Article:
Today the eBook version of my book, Pirate Ophelia, is finally available on Addicted Geeks! For years I wanted to publish a book, I just wasn’t sure what I wanted it to be about. I gathered up collections of scary stories my brothers and wrote, looked at stories I had yet to finish, and anything else I had on my hard drive that would tell me which direction to pursue. None of them were what I wanted, and, given my short attention span, it seemed that it would be impossible for me to ever write something long enough to be an actual book.
In my final semester as an English tutor at college, I helped a student who had to write a fairy tale for a class. She was struggling with it, and I advised her to just take something in her everyday life and put a fairy tale spin on it. The paper actually sounded fun to me—so much different than the business research, business law, and marketing projects of my classes. I felt inspired, and so I wrote a fairy tale for my college friend Emily. And then another. I soon had four tales intertwined and would use that as a learning experience to self-publish an eBook on Amazon. It wasn’t the greatest book in the world as it was rather short, but it at least was entertaining and was fun to write. The book, The Cursed Hydra, is still available on Amazon and is also available on Addicted Geeks here.
In the summer of 2016, I was going through some rough times. I had just left my job because of health issues—a job that, while sometimes drove me insane, I actually liked. I felt I had been betrayed by several people I had worked with and was basically shunned from the place for over a year. Sometimes I still feel that I am not welcome there, so I hardly ever go anymore. Most normal people moved on and realized that, in the big picture, it didn’t matter. It took me a long time to mentally recover from all the events that happened, suffering through depression, anger, nightmares, and suicidal thoughts for months after I left. I actual suffered some sort of break down on my last day there. I felt that I had been just tossed away because my body and mind could no longer handle the job. The only way I could overcome it was to express myself, and so I started to write.
Pirate Ophelia was the outcome of the job stress I had to shed in order to move on. The book is about pirates in the Caribbean during the 1700s. Almost all of the characters were inspired by real-life people, and the story mostly parallels the events that happened at my job, with extra drama thrown in to make it more exciting. The main character, Ophelia, was named by my then-best-friend, who was excited about the story and couldn’t wait to find out what would happen. Every one of the prominent characters in the book reminds me of someone I cared about at that job, including the villains. It was a way for me to vent out what was bothering me in a healthy way and helped me to pass the time until I could find another job. Even after I was employed again, I wanted to finish writing the story because it was extremely important for me. When it was finished, I could finally start to let go of the trauma, and that was exactly what I did.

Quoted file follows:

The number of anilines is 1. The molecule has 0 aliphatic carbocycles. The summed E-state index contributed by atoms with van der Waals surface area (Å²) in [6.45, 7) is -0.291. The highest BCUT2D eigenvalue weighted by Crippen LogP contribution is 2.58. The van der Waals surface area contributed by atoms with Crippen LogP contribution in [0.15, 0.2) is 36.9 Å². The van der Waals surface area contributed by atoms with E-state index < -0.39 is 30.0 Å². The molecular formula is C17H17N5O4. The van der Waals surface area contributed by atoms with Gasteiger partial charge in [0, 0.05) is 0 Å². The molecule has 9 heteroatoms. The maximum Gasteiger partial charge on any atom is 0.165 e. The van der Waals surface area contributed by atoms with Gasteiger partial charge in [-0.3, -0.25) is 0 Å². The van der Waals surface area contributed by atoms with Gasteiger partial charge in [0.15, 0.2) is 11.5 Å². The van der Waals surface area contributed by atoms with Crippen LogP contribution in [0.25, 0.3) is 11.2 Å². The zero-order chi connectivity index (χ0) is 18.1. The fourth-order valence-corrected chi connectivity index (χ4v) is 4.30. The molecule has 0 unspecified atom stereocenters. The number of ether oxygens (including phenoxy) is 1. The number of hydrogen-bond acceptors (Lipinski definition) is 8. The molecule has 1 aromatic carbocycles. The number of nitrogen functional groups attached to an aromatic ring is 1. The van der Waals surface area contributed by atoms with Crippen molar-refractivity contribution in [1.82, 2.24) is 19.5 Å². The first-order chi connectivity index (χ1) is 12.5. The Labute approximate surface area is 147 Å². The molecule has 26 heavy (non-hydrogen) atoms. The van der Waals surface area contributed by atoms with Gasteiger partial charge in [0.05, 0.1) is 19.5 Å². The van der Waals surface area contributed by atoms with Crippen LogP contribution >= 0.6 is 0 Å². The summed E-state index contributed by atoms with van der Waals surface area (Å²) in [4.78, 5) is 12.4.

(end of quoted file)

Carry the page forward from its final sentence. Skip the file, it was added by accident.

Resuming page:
The story ended up being over 80 pages on Microsoft Word and over 42,000 words—not the great American novel, but long enough to be a novella. Lacking professional proofreaders and editors and the money to hire them, I went over it myself multiple times before publishing it on Amazon as an eBook. Later I had it printed through Createspace, a company now owned by Amazon. Upon receiving my first proof, I noticed some errors, and so I edited it thoroughly one more time, fixing the eBook navigation along with formatting issues in the printed version. When the next proof arrived, it was done. I had my first published book.
When you tell people you wrote a book, they often nod their head that they hear you, but think it’s something small. Something like my first book—a little eBook and nothing more. When you hand them the printed version, they suddenly realize that this is an actual book. A book that will take a few hours to read. A book that has multiple characters and backstories, villains and tragedies, character growth and death. A book that will sit on the shelf with other books and look like a real book because that’s what it is: a real book from an author. I handed out signed copies as wedding favors to the surprise of our guests. Several didn’t know I had published a book, and the ones that did hadn’t realized it was available in print, or that it was a full novella. I don’t usually care if others are proud of me. That just never mattered to me. What matters is that I am proud that I could write a good book with my very limited attention span. I was able to focus long enough to complete it.
I never intend to be a famous author; I just like to write on occasion. Someday I hope to finish writing the sequel, but that just doesn’t flow as easily as Pirate Ophelia did. Until then, we will just have to wonder what trouble Ophelia and her friends will face next.